This seemed like no life for me. I asked them to hold my pay while I decided about joining the union. Unbeknownst to them, I planned on working as many days straight as I could tolerate. When I finally had enough, I planned to ask for my pay, then resign. I was only a temporary worker and planned on keeping it that way. My ambition was to head back to Florida as soon as I finished my career as baker. Every night my station was the same.
I faced a steady procession of boxes heading toward me, that I helped get into cases. I hardly was aware of the noisy machinery behind to my right that bagged and boxed the croutons being sent to me. Beyond was a large hopper that dumped croutons onto a belt headed to their boxes. I could not see further than that. Where the croutons came from remained a mystery. From the beginning to end of my shift , that was my world. I was assured it remained the same in between my shifts, a non stop march of boxed croutons. One shift the bagging machines became jammed and overloaded dumping several feet of crotons on the floor around them. Finally the whole line was shut down to halt the spillage of croutons. I took advantage of the break to take a tour of the plant.
In another part of the building were several machines that resembled cement mixers. Large pallets were lifted to their tops and bags of flour, boxes and jars of ingredients for making breads were poured into the mixers. Once full, paddles on the inside mixed batter. Water was added automatically. When ready, a small sphincter would eject a loaf into bread pans passing by its orifice. From here the pans would ride a conveyor line back and forth giving time for the bread to rise. At this point it its ride, bread would enter an oven. It took just enough time to pass through the oven to bake the loaves.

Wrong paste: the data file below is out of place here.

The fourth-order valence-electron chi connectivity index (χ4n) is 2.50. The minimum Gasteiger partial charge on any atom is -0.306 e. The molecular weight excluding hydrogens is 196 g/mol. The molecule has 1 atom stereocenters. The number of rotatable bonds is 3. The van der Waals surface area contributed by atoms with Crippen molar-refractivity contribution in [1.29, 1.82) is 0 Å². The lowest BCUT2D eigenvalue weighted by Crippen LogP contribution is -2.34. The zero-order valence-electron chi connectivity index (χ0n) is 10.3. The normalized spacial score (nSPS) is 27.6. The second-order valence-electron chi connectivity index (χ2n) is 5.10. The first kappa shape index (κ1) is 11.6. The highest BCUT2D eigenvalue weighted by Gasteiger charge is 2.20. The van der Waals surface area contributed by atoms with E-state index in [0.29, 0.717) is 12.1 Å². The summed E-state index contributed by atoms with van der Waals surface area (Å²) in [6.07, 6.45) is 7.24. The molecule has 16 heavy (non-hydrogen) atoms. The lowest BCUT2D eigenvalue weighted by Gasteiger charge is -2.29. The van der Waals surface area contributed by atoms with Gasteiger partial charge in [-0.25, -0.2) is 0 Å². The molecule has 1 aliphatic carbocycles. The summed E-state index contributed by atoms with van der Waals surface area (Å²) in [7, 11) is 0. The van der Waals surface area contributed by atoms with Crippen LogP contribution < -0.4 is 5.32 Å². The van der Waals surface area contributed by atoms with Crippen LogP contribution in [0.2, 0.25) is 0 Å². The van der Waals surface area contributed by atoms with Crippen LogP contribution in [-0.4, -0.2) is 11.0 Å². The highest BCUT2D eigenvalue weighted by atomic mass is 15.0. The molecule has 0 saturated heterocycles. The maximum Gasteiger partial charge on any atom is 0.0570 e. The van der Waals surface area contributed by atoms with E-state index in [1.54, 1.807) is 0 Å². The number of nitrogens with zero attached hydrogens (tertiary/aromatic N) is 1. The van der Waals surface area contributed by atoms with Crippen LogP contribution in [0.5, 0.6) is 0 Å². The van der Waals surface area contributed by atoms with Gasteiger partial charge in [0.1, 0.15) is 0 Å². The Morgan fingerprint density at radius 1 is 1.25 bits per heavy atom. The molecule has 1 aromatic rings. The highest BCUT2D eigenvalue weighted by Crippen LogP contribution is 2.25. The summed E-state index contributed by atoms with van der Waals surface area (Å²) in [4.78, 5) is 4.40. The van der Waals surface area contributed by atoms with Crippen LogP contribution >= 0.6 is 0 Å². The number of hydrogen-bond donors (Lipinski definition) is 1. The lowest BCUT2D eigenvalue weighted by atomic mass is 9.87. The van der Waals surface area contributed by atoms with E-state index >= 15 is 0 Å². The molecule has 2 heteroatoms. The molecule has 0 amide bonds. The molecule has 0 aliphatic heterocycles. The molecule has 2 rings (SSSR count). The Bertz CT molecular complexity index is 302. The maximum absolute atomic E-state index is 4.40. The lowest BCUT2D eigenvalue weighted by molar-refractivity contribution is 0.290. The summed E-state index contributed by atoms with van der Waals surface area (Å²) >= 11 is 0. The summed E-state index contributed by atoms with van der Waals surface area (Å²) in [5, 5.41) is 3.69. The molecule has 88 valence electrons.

Still riding the conveyor till the bread cooled, the loaves would come to an end and be dumped out of their pans. Here human hands would grab the fresh loaves and place them on wire shelving. Once loaded the shelves would be stacked on mobile racks. Full racks would be hooked to a floor chain that dragged them through two swinging doors into a room as large as two football fields. This room was kept cool and dry. In the two days it took the racks to transport through, the bread they were carrying achieved staleness. At the far end of the room human hands again touched the loaves, placing them into a slicing and cubing cutter. Once turned into crouton shaped cubes they were sprayed with herb garlic flavored preservatives. From here, croutons journeyed into a toaster oven and emerged finished product in the hamper that churned them onto a conveyor belt that carried then to the now defunct bagging machines. Shortly after bagging they were delivered to my station. By the time my tour was complete, the bagging machines were returned to service. I proceeded to my station and waited the return of the croutons. In the wait, a scene was presented that reminded me of our food industry. Several workers came out with gleaming stainless garbage cans and just as bright stainless shovels. They proceeded to scoop the piles from around the bagging machines into their cans labeled “FOOD WASTE.” Until they got down to about a foot above the floor, they carried this waste and dumped it into the hopper that would carrying them back to the bagging machines. The mental picture I took was of workers dumping food waste into our national food production process.